The third jewel of the Triple Crown turned into a heart-stopper even though the retirement Friday of Kentucky Derby and Preakness Stakes winner I'll Have Another precluded any chance of the first Triple Crown winner in 34 years.
Union Rags, who had a nightmare trip in the Derby, made up for it in the Belmont. With John Velazquez riding him for the first time, the Dixie Union colt sat in the middle of the field, while Paynter sped along on the lead. In the stretch, Paynter came off the rail just enough to allow Union Rags through and he went on to win by a head, leading only in the final jumps.
A long shot, Atigun, finished third.
Union Rags ran the 1 1/2 miles in 2:30.42 over a fast track.
"He was very brave to get through there," Velazquez said of Union Rags' stretch move.
Mike Smith, who rode Paynter, later blamed himself for the narrow loss, saying a veteran rider should not have let the rail open for a rival.
Union Rags as a 2-year-old looked like a candidate to win the Triple Crown. But then he narrowly lost the Breeders' Cup Juvenile to Hansen last fall. After winning the Fountain of Youth in his seasonal debut, he had traffic problems in the Florida Derby and settled for second.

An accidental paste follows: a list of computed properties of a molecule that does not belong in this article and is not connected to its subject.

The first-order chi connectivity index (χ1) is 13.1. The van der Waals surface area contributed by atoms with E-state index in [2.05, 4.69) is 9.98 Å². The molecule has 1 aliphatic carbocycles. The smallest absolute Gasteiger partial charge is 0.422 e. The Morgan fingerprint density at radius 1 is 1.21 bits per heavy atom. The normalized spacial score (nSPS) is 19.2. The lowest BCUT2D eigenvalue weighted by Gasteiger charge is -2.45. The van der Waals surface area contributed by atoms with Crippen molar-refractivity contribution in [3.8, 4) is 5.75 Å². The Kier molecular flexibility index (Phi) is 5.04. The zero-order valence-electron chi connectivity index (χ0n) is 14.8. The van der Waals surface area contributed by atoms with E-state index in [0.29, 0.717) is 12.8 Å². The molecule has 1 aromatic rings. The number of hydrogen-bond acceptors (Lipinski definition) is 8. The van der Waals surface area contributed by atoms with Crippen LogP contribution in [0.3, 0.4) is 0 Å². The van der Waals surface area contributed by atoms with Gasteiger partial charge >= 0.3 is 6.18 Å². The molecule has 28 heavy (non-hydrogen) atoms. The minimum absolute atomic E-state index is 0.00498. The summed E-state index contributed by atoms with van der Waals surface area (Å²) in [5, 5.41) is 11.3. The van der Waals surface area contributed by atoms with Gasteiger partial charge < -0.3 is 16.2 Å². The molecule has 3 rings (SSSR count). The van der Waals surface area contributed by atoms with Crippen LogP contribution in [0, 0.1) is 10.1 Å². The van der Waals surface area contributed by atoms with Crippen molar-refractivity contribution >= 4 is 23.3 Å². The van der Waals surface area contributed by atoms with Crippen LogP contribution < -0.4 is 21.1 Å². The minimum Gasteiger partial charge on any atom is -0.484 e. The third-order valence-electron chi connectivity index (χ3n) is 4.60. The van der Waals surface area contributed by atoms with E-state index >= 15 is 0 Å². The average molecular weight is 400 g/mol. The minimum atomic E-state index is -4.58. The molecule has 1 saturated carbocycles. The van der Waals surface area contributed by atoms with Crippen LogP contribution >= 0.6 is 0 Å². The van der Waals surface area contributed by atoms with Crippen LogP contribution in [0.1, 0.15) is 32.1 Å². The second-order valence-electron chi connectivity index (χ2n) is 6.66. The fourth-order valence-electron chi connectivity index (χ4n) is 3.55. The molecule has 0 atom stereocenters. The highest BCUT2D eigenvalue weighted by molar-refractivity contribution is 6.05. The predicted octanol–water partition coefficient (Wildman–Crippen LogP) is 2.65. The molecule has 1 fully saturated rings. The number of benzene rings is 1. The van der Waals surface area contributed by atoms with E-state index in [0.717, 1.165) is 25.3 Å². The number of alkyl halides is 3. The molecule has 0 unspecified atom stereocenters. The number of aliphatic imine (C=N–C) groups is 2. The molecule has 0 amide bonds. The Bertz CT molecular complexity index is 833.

In the Kentucky Derby, he was squeezed back at the start, forced to take up in the backstretch and still put in a late run to finish seventh. After that, trainer Michael Matz decided to pass on the Preakness and rest his colt for the final Triple Crown race.
"We finally got to see the real Union Rags," Matz said after the Belmont.
Trainer Bob Baffert saddled Bodemeister to finish second in both the Kentucky Derby and Preakness. Saturday, he substituted Paynter only to suffer the same result in the 1 1/2-mile Belmont.
While the late scratch of I'll Have Another with a tendon injury took some of the luster from the 144th Belmont Stakes, 85,811 fans still filled Belmont Park amid intermittent showers to see the race.
I'll Have Another has been retired from racing. The colt was looking to become the first Triple Crown winner since Affirmed in 1978.